I should be grateful that I got an opportunity that so many don’t: to say “I love you,” before someone dies. I should feel lucky, right? I should feel endlessly lucky that that’s the last thing we ever said to each other.
I didn’t know he was going to die, no one did. When we got the news we each reacted and coped in our own way, but almost all of us had one thing in common: the desperate belief that it was an accident. He just wanted to sleep, he didn’t mean to take that many pills. Maybe he just wasn’t thinking and mixed them with alcohol. He certainly didn’t intend for this to happen, he couldn’t have. It was just a tragic accident...
We all clung to this belief for as long as we could, a slurry of cragsman all pinned to a cliffside with one single toe desperately suspending our entire weight with a tense, curled death grip. The coroner’s report came back, we listened to the account of how he was found. He did things exactly like his first love, the mother of his first child, who had taken her life when their son was only a year old.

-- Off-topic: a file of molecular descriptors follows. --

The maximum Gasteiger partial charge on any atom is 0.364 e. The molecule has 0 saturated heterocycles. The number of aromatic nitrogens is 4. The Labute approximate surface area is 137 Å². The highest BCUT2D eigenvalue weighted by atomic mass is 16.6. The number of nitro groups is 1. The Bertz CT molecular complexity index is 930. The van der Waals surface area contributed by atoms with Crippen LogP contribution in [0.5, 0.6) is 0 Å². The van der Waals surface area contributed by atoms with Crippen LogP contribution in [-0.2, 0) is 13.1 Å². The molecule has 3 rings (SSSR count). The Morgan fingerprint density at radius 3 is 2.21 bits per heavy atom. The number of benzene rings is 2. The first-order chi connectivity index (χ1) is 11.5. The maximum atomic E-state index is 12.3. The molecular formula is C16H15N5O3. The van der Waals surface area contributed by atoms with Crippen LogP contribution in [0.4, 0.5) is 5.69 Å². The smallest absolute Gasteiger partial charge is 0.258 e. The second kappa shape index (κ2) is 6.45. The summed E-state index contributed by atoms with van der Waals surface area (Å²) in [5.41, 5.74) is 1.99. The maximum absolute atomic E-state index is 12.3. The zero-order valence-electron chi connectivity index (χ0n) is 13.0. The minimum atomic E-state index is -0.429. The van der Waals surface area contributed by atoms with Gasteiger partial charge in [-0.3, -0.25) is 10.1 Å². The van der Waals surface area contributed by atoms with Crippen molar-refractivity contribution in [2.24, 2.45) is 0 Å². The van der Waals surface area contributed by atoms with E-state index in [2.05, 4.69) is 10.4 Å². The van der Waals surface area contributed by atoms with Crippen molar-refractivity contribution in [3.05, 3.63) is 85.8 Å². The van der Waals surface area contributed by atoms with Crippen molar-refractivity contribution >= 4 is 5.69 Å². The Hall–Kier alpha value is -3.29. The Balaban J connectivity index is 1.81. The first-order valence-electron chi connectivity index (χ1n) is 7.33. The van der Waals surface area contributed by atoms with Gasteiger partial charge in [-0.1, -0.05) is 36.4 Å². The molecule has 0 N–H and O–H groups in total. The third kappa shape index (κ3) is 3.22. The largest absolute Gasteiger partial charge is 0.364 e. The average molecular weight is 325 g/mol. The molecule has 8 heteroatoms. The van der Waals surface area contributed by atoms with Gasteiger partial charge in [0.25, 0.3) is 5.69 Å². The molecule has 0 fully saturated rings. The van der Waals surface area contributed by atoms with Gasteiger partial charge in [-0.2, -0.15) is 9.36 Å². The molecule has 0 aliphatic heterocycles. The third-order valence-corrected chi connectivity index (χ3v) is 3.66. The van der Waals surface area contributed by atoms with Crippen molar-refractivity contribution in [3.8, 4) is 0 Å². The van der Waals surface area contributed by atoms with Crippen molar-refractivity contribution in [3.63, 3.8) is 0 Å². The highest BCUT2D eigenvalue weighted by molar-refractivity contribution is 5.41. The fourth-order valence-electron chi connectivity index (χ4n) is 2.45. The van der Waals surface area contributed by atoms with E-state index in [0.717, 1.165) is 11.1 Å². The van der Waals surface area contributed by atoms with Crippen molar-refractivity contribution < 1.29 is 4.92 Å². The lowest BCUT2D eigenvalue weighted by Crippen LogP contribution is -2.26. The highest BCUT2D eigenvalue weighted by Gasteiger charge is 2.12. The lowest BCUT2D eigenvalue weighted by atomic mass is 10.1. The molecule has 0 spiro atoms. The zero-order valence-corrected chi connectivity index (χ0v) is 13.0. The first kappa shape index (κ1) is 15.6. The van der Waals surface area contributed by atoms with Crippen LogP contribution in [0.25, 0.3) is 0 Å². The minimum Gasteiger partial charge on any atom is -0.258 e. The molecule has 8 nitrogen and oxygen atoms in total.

From One Cycle of Grief to Another, and Another
Learning that a close friend died is difficult enough: I bounced through the stages of denial and anger and bargaining rather erratically for days. I was a pinball who hadn’t fallen into the abyss (yet,) and that seemed quite normal. Learning that it was a suicide ripped the cord from the machine and denied it any further electricity. Me, the ball, had nothing to do but plummet into uncertainty.
It started an entirely new cycle of grief, a new kind of grief that I can’t quite describe.
I was stuck in denial for much longer this time, but it was a survival tactic? I could not accept that he had done this to himself, because I was not ready to accept the guilt I felt for not being able to stop it.